• Of course, we don’t know if the two groups had the same exposure to new infections they were all continuing their roles  in the NHS
    • Perhaps those with a previous infection were more careful, hence their lower rate
    • Equally, they may have been less careful, thinking that they were less at risk because of their immunity
  • The conclusion was that previous infection did not take away the risk of a second infection completely but did reduce it (as expected) by a large amount up to 6 months later

The Danish Study

  • This was a very similar study 
  • The headline result was identical: an 80% reduction in the risk of a second infection 
  • The study also showed that the relative size of this  reduction did not go down with time:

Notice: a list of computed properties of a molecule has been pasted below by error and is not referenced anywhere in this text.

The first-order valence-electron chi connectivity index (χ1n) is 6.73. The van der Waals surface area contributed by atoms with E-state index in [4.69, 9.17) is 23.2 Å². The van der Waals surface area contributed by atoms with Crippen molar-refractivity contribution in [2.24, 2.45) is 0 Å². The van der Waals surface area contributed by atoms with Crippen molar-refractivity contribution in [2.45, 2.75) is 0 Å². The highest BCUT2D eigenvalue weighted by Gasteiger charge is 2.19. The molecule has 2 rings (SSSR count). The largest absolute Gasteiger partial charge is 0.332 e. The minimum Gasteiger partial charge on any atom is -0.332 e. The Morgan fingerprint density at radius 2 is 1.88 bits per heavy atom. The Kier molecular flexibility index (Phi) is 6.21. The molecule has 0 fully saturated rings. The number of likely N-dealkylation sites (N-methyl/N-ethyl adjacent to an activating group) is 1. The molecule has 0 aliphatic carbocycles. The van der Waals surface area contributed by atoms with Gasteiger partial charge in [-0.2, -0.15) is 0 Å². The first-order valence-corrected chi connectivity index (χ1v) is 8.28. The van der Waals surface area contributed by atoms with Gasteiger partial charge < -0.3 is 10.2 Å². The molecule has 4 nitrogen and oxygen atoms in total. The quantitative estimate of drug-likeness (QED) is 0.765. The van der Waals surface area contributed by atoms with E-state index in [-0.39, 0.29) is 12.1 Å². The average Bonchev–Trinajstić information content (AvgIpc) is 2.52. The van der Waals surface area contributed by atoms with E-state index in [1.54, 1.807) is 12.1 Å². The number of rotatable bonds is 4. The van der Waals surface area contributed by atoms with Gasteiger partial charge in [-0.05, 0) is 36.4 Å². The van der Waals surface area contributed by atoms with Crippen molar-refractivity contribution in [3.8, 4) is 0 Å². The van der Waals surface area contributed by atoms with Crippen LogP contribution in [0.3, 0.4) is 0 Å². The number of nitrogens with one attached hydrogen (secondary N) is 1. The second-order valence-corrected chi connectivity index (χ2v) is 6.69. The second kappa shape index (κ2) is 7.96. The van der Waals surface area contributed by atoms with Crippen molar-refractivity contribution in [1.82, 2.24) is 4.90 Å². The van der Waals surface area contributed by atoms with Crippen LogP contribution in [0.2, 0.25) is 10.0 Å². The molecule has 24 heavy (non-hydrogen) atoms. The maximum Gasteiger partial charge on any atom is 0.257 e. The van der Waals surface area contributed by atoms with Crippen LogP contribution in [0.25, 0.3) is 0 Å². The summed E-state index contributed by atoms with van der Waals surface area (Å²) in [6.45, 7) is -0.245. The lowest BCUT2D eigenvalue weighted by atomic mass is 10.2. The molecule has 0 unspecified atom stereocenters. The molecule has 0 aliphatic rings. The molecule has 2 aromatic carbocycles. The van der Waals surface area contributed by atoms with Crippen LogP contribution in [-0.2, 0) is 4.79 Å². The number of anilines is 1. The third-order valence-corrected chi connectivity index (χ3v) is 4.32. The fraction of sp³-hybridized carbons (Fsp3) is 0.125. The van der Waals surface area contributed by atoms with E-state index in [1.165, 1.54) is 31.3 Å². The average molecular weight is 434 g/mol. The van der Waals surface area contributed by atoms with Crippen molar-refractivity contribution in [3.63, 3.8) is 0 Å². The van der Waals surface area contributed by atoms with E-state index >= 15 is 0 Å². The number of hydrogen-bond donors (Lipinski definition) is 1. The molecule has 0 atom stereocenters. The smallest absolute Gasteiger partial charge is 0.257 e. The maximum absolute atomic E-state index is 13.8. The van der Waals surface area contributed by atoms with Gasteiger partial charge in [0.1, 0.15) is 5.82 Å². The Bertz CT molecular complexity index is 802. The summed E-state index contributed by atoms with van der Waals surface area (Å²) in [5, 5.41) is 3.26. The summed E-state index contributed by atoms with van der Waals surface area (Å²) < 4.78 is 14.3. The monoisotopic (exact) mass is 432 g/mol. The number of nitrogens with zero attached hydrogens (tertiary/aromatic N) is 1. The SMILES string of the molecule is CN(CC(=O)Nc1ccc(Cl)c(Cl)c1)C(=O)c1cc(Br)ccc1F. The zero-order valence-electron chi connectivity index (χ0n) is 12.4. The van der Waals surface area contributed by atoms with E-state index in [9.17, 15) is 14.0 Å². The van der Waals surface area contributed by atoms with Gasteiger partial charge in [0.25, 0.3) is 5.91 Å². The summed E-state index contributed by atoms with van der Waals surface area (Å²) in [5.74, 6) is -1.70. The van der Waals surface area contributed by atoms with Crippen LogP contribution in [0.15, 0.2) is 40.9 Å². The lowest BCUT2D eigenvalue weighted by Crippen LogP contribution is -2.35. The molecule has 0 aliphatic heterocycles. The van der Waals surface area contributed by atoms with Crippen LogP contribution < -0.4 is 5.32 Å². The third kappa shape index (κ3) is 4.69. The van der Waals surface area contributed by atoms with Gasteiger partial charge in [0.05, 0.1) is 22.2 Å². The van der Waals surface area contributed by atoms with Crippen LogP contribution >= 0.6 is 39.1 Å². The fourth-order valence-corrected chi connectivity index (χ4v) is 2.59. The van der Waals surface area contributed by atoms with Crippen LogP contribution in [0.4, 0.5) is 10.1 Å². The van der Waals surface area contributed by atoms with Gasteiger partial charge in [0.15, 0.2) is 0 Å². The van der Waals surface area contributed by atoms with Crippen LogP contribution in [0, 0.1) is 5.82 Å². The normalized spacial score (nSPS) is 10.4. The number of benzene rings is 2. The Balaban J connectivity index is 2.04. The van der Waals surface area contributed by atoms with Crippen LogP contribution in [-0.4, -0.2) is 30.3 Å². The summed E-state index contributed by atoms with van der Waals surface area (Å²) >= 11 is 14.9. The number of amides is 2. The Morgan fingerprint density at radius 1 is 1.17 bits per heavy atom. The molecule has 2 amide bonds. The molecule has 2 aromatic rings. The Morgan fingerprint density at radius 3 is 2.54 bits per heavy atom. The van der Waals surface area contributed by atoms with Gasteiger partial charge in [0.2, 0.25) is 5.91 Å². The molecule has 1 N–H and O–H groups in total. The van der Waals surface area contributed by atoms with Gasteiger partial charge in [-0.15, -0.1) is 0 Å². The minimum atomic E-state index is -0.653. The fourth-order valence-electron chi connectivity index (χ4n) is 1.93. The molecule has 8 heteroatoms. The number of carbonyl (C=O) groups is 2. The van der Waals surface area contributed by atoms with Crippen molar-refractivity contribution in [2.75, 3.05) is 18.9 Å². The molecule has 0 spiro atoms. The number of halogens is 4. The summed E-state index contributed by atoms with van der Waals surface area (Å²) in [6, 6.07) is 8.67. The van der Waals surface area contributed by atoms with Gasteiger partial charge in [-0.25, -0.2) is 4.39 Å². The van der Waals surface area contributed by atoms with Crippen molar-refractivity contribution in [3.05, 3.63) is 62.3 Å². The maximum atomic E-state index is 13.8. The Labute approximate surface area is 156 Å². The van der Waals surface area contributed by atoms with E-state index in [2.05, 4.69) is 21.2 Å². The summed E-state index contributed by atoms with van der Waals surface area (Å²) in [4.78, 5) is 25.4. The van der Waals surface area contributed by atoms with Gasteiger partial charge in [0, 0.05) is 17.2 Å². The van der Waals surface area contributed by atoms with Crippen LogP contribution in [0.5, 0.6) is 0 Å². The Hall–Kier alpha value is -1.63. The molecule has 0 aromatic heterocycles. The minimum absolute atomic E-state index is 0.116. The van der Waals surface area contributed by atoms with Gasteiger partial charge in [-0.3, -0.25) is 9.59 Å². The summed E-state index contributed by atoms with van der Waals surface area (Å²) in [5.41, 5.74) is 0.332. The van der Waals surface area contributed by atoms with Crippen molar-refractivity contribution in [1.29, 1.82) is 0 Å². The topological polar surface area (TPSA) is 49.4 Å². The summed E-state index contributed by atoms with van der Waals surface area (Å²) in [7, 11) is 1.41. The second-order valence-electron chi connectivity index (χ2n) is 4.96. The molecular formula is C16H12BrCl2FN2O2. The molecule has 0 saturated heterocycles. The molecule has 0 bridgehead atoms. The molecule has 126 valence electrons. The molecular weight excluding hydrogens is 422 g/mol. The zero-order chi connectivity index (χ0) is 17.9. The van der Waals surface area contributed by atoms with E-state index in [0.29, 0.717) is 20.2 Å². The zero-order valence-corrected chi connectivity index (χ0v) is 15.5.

• The result thus suggests our immunity can burst back into action
  • What was a bit worrying, but not entirely unexpected, was the protection from a previous infection was less in those aged over 65
    • The elderly with a previous infection had a much lower rate of protection  against a second infection compared to those younger age groups  

What does 80% protection mean?

  • It is probably worth saying that the absolute risk of having a second infection will still depend on how common the infection is in the general population 
  • Look at this diagram below, which shows how likely it is someone with a previous infection will get an infection in a second (or say third) wave*
  • The different sizes of the pies illustrate the overall number of cases occurring depending on how widespread the infection is
  • The orange slice shows that the number of people with a second infection will vary depending on how widespread the virus is
  • Although the absolute numbers in the orange slice vary accordingly, their proportion remains the same